American playwright Tennessee Williams said that, “if the writing is honest, it cannot be separated from the man who wrote it.” This provides an appropriate framework for the film Shakespeare in Love which blurs the distinction between the life and art of “Will” Shakespeare.
As a young poet fumbling for inspiration to write his next great comedy, Will inadvertently falls in love with Viola. (Gwyneth Paltrow wins a Best Actress Oscar for her performance and the film won six others, including best picture, in 1998.) Viola is the daughter of a wealthy merchant and is on the brink of being married off to a bankrupt aristocrat, played by the always dashing Colin Firth.
This is the first layer of the film’s plot line.
But in the midst of this passionate and hilarious love story, Will begins to write and act in the play as he lives it. His life entangles the story. And here is the second, deeper plot about what happens when Will enters into his own work; when Shakespeare becomes Romeo and falls in love with the real Juliet.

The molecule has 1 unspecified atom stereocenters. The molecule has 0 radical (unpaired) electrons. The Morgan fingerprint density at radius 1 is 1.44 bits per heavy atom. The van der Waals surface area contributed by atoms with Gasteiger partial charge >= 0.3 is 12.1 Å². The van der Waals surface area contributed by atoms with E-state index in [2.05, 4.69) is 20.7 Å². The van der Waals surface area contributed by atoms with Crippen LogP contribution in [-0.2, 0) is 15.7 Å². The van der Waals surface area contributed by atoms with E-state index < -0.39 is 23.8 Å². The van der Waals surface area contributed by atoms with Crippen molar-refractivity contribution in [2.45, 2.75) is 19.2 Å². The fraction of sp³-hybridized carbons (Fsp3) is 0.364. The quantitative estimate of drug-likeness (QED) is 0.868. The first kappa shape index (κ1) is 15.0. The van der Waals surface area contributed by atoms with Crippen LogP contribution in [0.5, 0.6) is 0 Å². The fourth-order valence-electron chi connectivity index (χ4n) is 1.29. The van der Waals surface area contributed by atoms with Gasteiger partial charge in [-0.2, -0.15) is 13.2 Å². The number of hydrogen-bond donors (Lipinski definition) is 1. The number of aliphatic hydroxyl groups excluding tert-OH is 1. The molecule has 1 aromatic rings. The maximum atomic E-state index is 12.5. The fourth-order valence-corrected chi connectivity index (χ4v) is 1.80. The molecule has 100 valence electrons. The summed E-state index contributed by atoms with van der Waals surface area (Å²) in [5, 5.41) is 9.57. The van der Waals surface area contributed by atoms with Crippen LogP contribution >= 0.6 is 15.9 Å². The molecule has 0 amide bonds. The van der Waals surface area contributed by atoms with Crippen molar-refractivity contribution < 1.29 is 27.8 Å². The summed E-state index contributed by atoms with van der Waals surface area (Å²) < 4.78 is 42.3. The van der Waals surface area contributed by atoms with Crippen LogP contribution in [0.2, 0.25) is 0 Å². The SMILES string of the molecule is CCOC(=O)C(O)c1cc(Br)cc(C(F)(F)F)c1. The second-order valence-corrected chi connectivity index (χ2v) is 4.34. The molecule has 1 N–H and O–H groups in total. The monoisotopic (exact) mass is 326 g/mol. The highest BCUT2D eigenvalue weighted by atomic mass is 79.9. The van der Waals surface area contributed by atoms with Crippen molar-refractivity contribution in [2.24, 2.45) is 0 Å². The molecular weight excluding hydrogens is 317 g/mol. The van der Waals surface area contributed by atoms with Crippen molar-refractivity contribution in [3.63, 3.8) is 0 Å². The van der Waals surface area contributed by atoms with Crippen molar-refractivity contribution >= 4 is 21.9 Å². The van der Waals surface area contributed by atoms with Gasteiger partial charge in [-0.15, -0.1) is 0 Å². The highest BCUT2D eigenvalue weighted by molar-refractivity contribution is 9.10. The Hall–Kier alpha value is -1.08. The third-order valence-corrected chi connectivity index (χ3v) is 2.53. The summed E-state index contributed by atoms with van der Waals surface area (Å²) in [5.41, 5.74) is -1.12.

Whatever your spiritual perspective, it’s worth noting that C.S. Lewis makes a similar analogy in his Christian writings. Could it be possible for Shakespeare (or God, as Lewis’s analogy goes) to write himself into his own play, to meet and interact with his own characters? What happens then?
Shakespeare in Love is a classic fairy tale romance with a significantly different bend. A bend towards honesty, entering in, and art crashing into reality. This is a film about love, yes, but I’d argue it’s more deeply about living and telling an authentic story.